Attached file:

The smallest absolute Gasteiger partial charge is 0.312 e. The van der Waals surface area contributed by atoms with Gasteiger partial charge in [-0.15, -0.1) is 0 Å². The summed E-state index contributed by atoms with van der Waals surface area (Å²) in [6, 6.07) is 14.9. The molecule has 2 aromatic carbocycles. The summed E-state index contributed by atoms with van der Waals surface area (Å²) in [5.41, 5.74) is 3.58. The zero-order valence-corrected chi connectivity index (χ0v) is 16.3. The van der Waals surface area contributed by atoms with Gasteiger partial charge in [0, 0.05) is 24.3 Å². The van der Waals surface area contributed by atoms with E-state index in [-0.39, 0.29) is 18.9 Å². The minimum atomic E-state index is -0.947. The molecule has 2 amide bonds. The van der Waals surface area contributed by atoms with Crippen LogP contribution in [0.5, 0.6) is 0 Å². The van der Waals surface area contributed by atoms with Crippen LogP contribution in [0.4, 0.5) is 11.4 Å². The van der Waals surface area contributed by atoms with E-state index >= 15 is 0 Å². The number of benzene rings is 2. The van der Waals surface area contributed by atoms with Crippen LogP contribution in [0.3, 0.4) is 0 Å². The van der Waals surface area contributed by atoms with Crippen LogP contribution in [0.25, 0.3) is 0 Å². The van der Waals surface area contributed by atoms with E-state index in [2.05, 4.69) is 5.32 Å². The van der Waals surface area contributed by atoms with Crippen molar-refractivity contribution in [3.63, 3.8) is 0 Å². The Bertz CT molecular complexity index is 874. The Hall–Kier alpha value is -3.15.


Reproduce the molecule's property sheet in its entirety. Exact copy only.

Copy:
The smallest absolute Gasteiger partial charge is 0.312 e. The van der Waals surface area contributed by atoms with Gasteiger partial charge in [-0.15, -0.1) is 0 Å². The summed E-state index contributed by atoms with van der Waals surface area (Å²) in [6, 6.07) is 14.9. The molecule has 2 aromatic carbocycles. The summed E-state index contributed by atoms with van der Waals surface area (Å²) in [5.41, 5.74) is 3.58. The zero-order valence-corrected chi connectivity index (χ0v) is 16.3. The van der Waals surface area contributed by atoms with Gasteiger partial charge in [0, 0.05) is 24.3 Å². The van der Waals surface area contributed by atoms with E-state index in [-0.39, 0.29) is 18.9 Å². The minimum atomic E-state index is -0.947. The molecule has 2 amide bonds. The van der Waals surface area contributed by atoms with Crippen LogP contribution in [0.5, 0.6) is 0 Å². The van der Waals surface area contributed by atoms with Crippen LogP contribution in [0.4, 0.5) is 11.4 Å². The van der Waals surface area contributed by atoms with E-state index >= 15 is 0 Å². The number of benzene rings is 2. The van der Waals surface area contributed by atoms with Crippen LogP contribution in [0.3, 0.4) is 0 Å². The van der Waals surface area contributed by atoms with Crippen LogP contribution in [0.25, 0.3) is 0 Å². The van der Waals surface area contributed by atoms with E-state index in [2.05, 4.69) is 5.32 Å². The van der Waals surface area contributed by atoms with Crippen molar-refractivity contribution in [3.63, 3.8) is 0 Å². The Bertz CT molecular complexity index is 874. The Hall–Kier alpha value is -3.15.